Colombia in New York City: Your Guide to All Things Colombian in NYC
October 26 2018
Colombian culture isn’t as obvious as other Latino cultures in Manhattan, but cumbia rhythms in dance clubs, guava-stuffed empanadas and a vibrant Colombian community in Queens give New Yorkers a little taste of the South American country.
Is your knowledge of Colombia limited to its coffee? Luckily, New York City has such a diverse mix of cultures that you can get a glimpse of Colombia without having to leave the city. Here are some places to check out.
Encuentro NYC Festival
Founded by husband-wife duo Pablo and Anna Mayor, this annual festival brings Colombian musicians to the stage to celebrate the music, dance and rich cultures of Colombia. This year marks the festival’s 14th installation and will feature an Encuentro Underground series that focuses on the roots of Colombian music, from flamenco to afro-beats. The schedule for the November event is still underway, but keep up on all the news at encuentronyc.com
FOLKColumbia at the Center for Traditional Music & Dance
This free community project shares the culture of Colombian dance and music with kids. Performances take place year round, which include the rhythms and styles of bambuco, currulao, cumbia, and joropo, to name a few. Be in the know about upcoming shows, festivals and events on their Facebook page.
Authentic Food in Little Colombia
This small enclave in the Jackson Heights neighborhood of Queens has the highest concentration of Colombians and Colombian-owned businesses. Here’s a look at the best spots in the area, primarily located on Roosevelt Avenue from the 82nd St. Subway station up to 84th Street.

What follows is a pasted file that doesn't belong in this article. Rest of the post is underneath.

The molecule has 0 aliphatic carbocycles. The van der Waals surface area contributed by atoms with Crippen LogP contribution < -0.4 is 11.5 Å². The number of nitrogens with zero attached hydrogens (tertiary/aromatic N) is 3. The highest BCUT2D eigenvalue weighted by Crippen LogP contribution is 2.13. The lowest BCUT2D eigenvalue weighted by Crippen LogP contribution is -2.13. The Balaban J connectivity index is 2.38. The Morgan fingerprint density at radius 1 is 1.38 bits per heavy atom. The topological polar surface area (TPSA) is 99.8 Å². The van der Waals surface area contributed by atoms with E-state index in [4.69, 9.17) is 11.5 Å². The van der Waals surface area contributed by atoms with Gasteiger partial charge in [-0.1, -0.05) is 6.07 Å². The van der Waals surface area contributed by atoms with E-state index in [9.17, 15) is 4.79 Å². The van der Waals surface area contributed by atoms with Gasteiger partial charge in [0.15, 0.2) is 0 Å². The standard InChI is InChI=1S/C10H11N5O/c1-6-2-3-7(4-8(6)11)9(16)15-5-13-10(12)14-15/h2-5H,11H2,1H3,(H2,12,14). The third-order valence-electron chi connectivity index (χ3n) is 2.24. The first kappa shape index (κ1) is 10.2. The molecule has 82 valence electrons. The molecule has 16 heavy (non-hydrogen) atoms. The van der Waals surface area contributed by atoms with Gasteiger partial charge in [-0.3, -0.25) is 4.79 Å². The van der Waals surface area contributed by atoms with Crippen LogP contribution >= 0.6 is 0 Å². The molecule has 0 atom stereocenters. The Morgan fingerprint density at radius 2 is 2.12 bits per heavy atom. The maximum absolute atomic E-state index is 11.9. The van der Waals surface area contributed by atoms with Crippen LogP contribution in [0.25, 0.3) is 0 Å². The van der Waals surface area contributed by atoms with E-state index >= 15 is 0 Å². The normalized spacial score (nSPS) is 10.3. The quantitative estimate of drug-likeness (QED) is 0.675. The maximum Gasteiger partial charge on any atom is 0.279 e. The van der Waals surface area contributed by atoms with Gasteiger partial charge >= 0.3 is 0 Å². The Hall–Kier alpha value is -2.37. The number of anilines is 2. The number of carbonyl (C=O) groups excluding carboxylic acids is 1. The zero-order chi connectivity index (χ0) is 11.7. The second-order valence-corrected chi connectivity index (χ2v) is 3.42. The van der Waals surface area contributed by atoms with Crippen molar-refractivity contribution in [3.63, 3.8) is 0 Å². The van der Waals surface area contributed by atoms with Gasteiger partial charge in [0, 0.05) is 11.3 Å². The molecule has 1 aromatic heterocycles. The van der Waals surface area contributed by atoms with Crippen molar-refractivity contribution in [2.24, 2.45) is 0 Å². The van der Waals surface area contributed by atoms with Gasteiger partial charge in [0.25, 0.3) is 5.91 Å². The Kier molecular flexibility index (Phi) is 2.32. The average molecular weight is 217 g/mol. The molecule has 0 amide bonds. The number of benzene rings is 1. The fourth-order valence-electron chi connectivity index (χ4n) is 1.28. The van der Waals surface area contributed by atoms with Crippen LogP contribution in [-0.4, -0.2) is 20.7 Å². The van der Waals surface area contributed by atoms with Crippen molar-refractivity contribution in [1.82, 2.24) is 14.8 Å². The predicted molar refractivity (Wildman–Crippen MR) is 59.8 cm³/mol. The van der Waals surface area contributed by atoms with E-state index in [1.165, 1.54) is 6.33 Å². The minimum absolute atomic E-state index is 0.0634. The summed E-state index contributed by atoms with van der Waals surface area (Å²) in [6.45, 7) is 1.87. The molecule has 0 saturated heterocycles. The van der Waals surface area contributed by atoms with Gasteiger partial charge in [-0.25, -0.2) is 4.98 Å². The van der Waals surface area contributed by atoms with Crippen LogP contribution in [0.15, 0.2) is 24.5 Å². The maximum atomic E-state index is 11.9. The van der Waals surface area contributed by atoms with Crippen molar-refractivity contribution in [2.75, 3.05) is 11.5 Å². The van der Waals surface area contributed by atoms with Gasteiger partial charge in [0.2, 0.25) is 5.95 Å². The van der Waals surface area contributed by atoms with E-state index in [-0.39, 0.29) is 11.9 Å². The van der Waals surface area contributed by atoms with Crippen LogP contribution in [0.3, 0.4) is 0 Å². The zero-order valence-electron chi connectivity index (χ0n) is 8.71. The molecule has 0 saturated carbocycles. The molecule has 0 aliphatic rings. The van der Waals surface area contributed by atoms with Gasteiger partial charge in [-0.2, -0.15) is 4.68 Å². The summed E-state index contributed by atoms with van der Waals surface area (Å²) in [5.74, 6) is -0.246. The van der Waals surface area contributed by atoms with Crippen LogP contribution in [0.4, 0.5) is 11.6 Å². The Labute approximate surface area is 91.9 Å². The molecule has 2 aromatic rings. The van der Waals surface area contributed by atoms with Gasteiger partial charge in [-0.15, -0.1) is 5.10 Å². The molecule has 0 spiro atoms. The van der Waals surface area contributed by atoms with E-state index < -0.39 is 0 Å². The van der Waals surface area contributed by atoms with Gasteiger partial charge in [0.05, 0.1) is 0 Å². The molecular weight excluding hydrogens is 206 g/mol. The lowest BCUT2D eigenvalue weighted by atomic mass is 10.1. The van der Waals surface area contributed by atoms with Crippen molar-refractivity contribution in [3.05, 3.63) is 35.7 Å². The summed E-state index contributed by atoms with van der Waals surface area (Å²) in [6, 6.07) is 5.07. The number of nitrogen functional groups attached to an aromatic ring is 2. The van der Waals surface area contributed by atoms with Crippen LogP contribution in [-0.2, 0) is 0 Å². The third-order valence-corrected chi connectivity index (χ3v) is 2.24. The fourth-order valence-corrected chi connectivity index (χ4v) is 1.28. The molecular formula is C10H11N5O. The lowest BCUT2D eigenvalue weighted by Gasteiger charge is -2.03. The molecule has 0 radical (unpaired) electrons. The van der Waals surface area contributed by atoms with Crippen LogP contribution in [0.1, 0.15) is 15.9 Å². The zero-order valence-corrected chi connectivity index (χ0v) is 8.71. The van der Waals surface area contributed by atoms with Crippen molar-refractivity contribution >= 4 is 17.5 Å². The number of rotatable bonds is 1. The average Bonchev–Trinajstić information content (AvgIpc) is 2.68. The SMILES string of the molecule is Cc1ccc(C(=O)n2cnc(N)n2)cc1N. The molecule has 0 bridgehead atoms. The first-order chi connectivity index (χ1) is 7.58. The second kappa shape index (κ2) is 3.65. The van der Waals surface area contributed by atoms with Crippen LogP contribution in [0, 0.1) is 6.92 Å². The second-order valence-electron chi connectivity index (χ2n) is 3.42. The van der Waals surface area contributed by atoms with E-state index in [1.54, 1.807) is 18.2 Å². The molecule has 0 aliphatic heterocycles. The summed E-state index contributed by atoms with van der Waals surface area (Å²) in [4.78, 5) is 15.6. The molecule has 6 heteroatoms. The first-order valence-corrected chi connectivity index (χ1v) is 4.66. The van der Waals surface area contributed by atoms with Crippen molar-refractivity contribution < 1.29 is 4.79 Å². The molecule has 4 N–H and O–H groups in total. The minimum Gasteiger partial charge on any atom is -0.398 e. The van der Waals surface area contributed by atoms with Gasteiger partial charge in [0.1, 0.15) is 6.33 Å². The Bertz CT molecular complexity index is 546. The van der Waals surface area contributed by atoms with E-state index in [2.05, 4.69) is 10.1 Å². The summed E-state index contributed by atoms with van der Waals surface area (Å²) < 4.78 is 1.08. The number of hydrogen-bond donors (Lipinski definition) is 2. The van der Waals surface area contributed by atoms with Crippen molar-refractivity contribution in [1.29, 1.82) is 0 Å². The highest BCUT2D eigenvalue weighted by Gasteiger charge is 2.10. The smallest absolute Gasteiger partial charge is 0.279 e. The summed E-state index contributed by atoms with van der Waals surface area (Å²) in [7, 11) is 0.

La Nueva Bakery - La Nueva is a neighborhood favorite, serving staples like pandebono - Colombian cheese bread - and buñuelo - fried dough. They also serve cakes and Argentine and Uruguayan goods. For many, this is a little taste of home. Bring cash. 86-10 37th Ave., Jackson Heights
Pollos a la Brasa Mario - Saying that Pollos a la Brasa Mario is a neighborhood staple would be an understatement. Open 24 hours, this no-frills establishment serves home-cooked Colombian plates filled to the brim. Expect rotisserie chicken, seafood and meat-heavy platters. Order anything with “Bandeja” in the title for a mix of meats with a side of beans, tostones (fried plantains), rice, and avocado. 81-01 Roosevelt Ave, Jackson Heights
Arepa Lady - Before the Arepa Lady restaurant, the arepa lady - Maria Cano - began selling fluffy, cornmeal arepas from a cart she pushed along 37th Avenue in 1984. Business has only grown in the last 30 years, and today the casual sit-down eatery has more chairs but the same great menu. Order a stuffed arepa or chicken chuzo with a beer. Casual eats at an excellent price. 77-17 37th Ave., Jackson Heights
Colombia’s coffee is simply the best because it’s grown at such a high elevation. For a taste of rich, Colombian coffee, stop by the humble Don Café espresso jeep on the southwestern corner of Central Park at 59th and Central Park West. Enjoy an authentic Colombian coffee in New York City’s prettiest park.
Another authentic spot for Colombian pastries and coffee in Manhattan is the Juan Valdéz Café in Midtown. Order an arepa de choclo to go with your morning java. Located at 140 E 57th St.
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